High saturated fat intake 'damages' sperm

Men who eat a lot of saturated fat could be damaging their sperm, new research suggests.

Experts at Harvard Medical School in the US found men who consume lots of saturated fat and monounsaturated fat may have fewer sperm.

In contrast, those who eat healthier fats - specifically omega 3 and omega 6 - may have healthier sperm that is more active, the study suggests.

Saturated fat is found in processed meats such as bacon, sausages and ham, dairy and butter. Monounsaturated fat is found in items such as olive oil.

Researcher Dr Jill Attaman, said: "We were able to demonstrate that in men who took in higher amounts of fats, such as saturated fat and monounsaturated fat, there was an association with decreased sperm concentration.

"But polyunsaturated fat - those seen in fish primarily - was associated with improved sperm morphology and motility."

Morphology relates to the size and shape of the sperm and is an indicator of fertility.

The research was carried out on 91 men seeking fertility treatment but Dr Attaman said she would expect to see a "similar pattern" in the general population, although this would need to be studied.

The men were asked how often they ate certain foods, what types of oil they used in cooking and baking and the types of margarine they consumed.

Of the group, 21 men also had levels of fatty acids in their sperm and semen measured.

Overall, those men in the highest saturated fat intake group took in 13% of their daily calories as saturated fat, while those in the lowest third took in 8%.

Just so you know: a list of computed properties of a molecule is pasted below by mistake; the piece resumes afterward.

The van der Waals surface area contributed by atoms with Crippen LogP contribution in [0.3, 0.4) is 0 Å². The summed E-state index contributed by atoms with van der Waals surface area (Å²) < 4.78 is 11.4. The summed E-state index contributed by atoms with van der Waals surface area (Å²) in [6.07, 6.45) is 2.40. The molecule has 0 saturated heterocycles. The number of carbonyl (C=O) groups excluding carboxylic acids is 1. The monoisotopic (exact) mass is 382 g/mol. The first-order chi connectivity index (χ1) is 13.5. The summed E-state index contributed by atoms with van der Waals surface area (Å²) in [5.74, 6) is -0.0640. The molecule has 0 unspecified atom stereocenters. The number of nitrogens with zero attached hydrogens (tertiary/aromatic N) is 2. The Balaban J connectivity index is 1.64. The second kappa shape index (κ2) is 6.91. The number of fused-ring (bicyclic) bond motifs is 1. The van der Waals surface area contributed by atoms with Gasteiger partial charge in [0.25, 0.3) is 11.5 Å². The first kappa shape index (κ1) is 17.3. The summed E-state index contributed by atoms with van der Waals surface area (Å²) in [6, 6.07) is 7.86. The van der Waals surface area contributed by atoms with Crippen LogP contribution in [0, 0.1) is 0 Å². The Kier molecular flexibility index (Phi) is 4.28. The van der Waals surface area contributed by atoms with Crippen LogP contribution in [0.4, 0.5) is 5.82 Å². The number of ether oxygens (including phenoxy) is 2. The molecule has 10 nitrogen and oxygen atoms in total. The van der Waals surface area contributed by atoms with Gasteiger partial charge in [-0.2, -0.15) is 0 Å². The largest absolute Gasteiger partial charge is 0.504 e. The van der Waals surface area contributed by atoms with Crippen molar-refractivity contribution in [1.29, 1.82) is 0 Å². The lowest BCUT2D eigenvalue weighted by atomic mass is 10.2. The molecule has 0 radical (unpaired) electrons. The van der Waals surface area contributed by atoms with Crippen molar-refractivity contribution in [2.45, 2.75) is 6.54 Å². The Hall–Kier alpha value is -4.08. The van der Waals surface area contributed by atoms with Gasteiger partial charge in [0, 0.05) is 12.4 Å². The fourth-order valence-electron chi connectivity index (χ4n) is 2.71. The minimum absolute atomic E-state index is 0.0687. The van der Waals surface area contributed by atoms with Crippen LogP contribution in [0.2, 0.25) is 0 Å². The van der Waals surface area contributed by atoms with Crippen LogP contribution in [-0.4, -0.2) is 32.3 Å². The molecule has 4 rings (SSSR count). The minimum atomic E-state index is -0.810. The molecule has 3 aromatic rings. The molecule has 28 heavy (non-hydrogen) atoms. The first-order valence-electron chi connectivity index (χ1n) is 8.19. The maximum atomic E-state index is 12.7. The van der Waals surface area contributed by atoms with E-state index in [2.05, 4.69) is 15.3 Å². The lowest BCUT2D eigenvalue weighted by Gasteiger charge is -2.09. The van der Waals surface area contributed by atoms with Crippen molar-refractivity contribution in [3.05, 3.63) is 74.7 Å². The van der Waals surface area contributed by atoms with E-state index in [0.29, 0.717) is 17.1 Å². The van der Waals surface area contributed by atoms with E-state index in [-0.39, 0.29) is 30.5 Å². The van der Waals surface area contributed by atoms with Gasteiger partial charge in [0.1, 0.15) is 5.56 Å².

The study concluded: "Men in the highest third of saturated fat intake had 41% fewer sperm than those in the lowest third.

"Likewise men in the highest third of monounsaturated fat intake had 46% fewer sperm than those in the lowest third."

Asked if the findings suggested a potentially large impact on a man's ability to father a child, Dr Attaman said it depended on the men.

Those with a borderline level of sperm concentration might see more of an effect than those who already had a healthy number of sperm, she said.

She added that the exact reasons for the apparent connection are unclear and require more work.

But "dietary modifications could be beneficial for global health as well as reproductive health," she said.

The findings were presented at the American Society for Reproductive Medicine conference in Denver.

Dr Tony Rutherford, chair of the British Fertility Society, said the study was small but the conclusion was that people should eat a healthy, balanced diet.

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